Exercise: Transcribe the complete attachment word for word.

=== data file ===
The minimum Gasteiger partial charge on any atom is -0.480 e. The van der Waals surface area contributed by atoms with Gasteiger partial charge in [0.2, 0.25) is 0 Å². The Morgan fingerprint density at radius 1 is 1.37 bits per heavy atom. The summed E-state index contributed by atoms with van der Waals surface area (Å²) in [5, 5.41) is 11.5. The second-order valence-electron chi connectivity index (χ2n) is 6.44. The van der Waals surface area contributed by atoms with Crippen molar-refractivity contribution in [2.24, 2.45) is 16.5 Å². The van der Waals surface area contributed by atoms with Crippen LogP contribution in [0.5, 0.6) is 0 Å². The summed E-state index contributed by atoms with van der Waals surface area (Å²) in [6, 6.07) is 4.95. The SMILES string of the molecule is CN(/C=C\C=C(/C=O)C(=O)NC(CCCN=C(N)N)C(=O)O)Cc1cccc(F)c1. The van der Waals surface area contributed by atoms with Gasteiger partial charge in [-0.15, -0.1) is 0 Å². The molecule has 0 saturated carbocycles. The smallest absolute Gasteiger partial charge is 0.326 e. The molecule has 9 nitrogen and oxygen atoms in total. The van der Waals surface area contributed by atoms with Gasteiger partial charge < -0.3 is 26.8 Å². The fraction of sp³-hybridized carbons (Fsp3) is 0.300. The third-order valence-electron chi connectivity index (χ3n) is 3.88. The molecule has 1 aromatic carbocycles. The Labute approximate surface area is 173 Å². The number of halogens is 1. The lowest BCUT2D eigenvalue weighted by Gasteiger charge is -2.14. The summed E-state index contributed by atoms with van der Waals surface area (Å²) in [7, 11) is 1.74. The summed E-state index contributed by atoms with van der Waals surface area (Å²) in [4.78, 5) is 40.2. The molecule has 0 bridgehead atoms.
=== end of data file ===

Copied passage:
The minimum Gasteiger partial charge on any atom is -0.480 e. The van der Waals surface area contributed by atoms with Gasteiger partial charge in [0.2, 0.25) is 0 Å². The Morgan fingerprint density at radius 1 is 1.37 bits per heavy atom. The summed E-state index contributed by atoms with van der Waals surface area (Å²) in [5, 5.41) is 11.5. The second-order valence-electron chi connectivity index (χ2n) is 6.44. The van der Waals surface area contributed by atoms with Crippen molar-refractivity contribution in [2.24, 2.45) is 16.5 Å². The van der Waals surface area contributed by atoms with Crippen LogP contribution in [0.5, 0.6) is 0 Å². The summed E-state index contributed by atoms with van der Waals surface area (Å²) in [6, 6.07) is 4.95. The SMILES string of the molecule is CN(/C=C\C=C(/C=O)C(=O)NC(CCCN=C(N)N)C(=O)O)Cc1cccc(F)c1. The van der Waals surface area contributed by atoms with Gasteiger partial charge in [-0.15, -0.1) is 0 Å². The molecule has 0 saturated carbocycles. The smallest absolute Gasteiger partial charge is 0.326 e. The molecule has 9 nitrogen and oxygen atoms in total. The van der Waals surface area contributed by atoms with Gasteiger partial charge < -0.3 is 26.8 Å². The fraction of sp³-hybridized carbons (Fsp3) is 0.300. The third-order valence-electron chi connectivity index (χ3n) is 3.88. The molecule has 1 aromatic carbocycles. The Labute approximate surface area is 173 Å². The number of halogens is 1. The lowest BCUT2D eigenvalue weighted by Gasteiger charge is -2.14. The summed E-state index contributed by atoms with van der Waals surface area (Å²) in [7, 11) is 1.74. The summed E-state index contributed by atoms with van der Waals surface area (Å²) in [4.78, 5) is 40.2. The molecule has 0 bridgehead atoms.